Farm Ireland

Thursday 19 April 2018

Great late flush of grass, despite onset of winter nights

John Heney

Now that the clocks have gone back and winter has officially arrived, I'm probably not alone in my dislike for the shortening days and dark November evenings. The transition has been more obvious this year than others as we have just come to the end of a spell of uniquely mild weather.

A combination of increasing moisture and unusually mild weather has enveloped Ireland in an unseasonable late October mantle of rich green, with most trees also managing to retain their green foliage.

This extended growing season was most welcome and it has certainly compensated in some way for the harsh weather last spring. However it appears to have had very little effect on the performance of my older cattle because the feeding value of this late grass has been most disappointing.

Coming after 2012, which had a brilliant spring and, in my case, a good growing summer, 2013 was always going to struggle to repeat the performance. No one could have foreseen this year's disastrous spring; the stark reality for me was that after three of the best thriving months were taken out of the year, my cattle were always going to be in trouble.

In farming there are always going to be ups and downs and I was lucky that last autumn my stores were about 15kg heavier than they would usually be.

Speaking of issues which affect farming, I was delighted to see that the long overdue environmental analysis of the Food Harvest 2020 Report has made an appearance in the form of a discussion document. However on closer examination, there are several things about the publishing of this report which are quite peculiar.


I'm sure its release the day before the start of the high profile National Ploughing Championships was not deliberate. Unfortunately, the timing did succeed in rendering this critically important public document virtually invisible.

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To add to the confusion, this 270-page report is only available online. To make things even more difficult, it took me an age to find out that 170-page appendices and annex have been published as another separate document.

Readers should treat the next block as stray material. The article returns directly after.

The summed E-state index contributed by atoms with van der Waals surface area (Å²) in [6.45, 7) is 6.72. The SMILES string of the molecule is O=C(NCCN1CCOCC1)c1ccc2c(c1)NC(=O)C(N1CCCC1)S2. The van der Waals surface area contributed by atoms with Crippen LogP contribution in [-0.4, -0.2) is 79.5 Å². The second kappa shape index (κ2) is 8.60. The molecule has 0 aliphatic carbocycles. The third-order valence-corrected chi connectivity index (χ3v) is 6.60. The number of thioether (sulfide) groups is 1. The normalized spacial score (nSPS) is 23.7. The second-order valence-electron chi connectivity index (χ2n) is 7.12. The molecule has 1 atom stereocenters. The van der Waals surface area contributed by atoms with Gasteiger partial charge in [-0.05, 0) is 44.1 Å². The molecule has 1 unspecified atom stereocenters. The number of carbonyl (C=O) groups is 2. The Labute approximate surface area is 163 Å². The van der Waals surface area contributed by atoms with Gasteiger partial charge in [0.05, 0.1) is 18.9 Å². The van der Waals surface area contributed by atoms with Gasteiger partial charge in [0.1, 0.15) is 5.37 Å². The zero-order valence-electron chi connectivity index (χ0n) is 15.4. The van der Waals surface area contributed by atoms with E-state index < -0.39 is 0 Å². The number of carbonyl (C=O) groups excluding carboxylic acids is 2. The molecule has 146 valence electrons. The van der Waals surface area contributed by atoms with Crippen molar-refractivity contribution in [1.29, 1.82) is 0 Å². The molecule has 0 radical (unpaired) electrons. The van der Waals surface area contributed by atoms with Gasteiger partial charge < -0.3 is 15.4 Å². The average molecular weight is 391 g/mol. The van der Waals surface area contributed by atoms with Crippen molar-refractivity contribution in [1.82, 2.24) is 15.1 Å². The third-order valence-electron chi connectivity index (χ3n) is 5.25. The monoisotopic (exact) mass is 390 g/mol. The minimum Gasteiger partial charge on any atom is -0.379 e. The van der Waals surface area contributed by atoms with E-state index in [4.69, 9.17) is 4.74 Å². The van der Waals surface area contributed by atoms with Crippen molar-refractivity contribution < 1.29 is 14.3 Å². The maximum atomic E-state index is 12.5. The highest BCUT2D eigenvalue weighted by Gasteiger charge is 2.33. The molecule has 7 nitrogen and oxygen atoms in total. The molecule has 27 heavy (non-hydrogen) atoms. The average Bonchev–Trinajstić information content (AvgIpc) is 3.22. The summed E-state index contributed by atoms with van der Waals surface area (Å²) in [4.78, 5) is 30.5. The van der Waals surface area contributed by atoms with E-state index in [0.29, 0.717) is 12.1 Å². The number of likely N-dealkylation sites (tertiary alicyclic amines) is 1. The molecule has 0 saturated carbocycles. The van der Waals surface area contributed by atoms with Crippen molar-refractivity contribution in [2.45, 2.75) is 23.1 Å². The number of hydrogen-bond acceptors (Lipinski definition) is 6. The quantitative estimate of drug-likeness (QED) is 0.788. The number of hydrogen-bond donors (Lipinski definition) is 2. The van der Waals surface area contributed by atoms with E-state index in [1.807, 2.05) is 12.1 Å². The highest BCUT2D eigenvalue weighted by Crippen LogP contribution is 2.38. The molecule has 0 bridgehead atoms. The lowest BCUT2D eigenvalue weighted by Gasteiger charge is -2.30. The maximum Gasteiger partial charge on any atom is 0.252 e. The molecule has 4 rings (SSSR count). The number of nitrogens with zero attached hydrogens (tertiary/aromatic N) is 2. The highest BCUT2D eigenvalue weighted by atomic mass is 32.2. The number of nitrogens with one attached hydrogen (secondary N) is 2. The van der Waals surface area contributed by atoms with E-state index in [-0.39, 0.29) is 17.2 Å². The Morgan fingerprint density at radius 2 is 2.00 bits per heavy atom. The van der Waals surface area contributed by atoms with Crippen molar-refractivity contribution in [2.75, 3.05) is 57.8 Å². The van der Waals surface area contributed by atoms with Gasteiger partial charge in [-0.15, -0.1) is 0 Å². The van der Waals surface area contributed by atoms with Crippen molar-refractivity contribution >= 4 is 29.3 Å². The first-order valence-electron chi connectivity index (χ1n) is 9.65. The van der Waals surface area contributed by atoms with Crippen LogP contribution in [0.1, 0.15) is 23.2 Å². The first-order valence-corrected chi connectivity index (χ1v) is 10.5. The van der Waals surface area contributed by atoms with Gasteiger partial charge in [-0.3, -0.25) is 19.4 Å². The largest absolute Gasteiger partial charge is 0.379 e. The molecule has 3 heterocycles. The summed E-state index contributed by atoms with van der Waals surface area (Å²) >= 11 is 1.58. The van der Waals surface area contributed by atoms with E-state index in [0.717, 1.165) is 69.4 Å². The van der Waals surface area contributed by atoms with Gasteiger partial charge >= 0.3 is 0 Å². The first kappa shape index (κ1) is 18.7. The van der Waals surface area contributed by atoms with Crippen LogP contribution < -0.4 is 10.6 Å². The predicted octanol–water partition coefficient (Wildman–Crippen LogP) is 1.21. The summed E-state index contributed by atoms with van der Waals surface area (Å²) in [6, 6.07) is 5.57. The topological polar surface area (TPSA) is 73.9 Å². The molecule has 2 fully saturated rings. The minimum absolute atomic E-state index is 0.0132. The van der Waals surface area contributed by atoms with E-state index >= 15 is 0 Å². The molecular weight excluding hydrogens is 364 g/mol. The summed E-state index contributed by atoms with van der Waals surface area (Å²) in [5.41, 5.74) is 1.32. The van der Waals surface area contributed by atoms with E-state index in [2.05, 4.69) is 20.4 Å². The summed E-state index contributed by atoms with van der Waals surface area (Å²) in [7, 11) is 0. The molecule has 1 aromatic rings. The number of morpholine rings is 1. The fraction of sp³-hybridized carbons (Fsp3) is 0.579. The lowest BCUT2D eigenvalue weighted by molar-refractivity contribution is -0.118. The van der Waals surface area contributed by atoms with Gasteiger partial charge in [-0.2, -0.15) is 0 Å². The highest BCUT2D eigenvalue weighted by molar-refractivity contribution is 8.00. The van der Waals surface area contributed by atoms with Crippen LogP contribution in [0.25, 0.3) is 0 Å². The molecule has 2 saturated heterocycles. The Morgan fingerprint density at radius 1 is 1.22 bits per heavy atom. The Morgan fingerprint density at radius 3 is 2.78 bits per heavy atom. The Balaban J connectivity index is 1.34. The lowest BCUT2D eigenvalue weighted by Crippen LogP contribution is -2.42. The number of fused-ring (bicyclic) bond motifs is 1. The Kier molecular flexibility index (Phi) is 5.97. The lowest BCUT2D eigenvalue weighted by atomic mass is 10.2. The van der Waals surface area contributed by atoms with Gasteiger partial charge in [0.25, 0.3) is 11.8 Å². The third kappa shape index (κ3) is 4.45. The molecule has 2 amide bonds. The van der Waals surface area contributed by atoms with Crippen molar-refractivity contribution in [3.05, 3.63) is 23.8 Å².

No explanation has been made as to why printed copies of what is flagged as a discussion document are not available. It would appear that if you don't have a computer and a printer capable of printing off and binding the 440 pages of this report, it's tough luck.

When you combine these factors, any reasonable person would agree that this is a very strange way to generate broad constructive discussion on any document, never mind such an important one as this.

Back on my farm, the work goes on. Most of my finisher cattle have been sold and I'm down to a couple of loads at this stage. As well as concentrating on selling finished cattle and replacing them with stores, other farming chores have to be looked after. I was lucky to get my slurry spread before the heavy rain arrived. The mild weather combined with the rain has resulted in spectacular late growth in these fields, ensuring a very good take up of the nutrients contained in the slurry.

In spite of all the recent heavy rain, the ground seems to be holding up well. My store cattle appear to be quite happy on the late grass and it would be a great boost to my supply of silage if they could be kept out for a few extra weeks.

I'm also carrying out some remedial work on my cattle shed to improve access for slurry agitating and emptying equipment. This involved removing walls and replacing them with gates, and replacing damaged slats.

All that is left to do is to fill in around the new slats and sheet the gates. Hopefully this improved access to the slurry tanks will make the job of agitating and spreading slurry next February that bit easier.

Finally, could I appeal to everyone to check their lights on cars and tractors. Unfortunately badly lit vehicles are still too common on our country roads.

John Heney farms at Kilfeacle, Co Tipperary. Email:

Irish Independent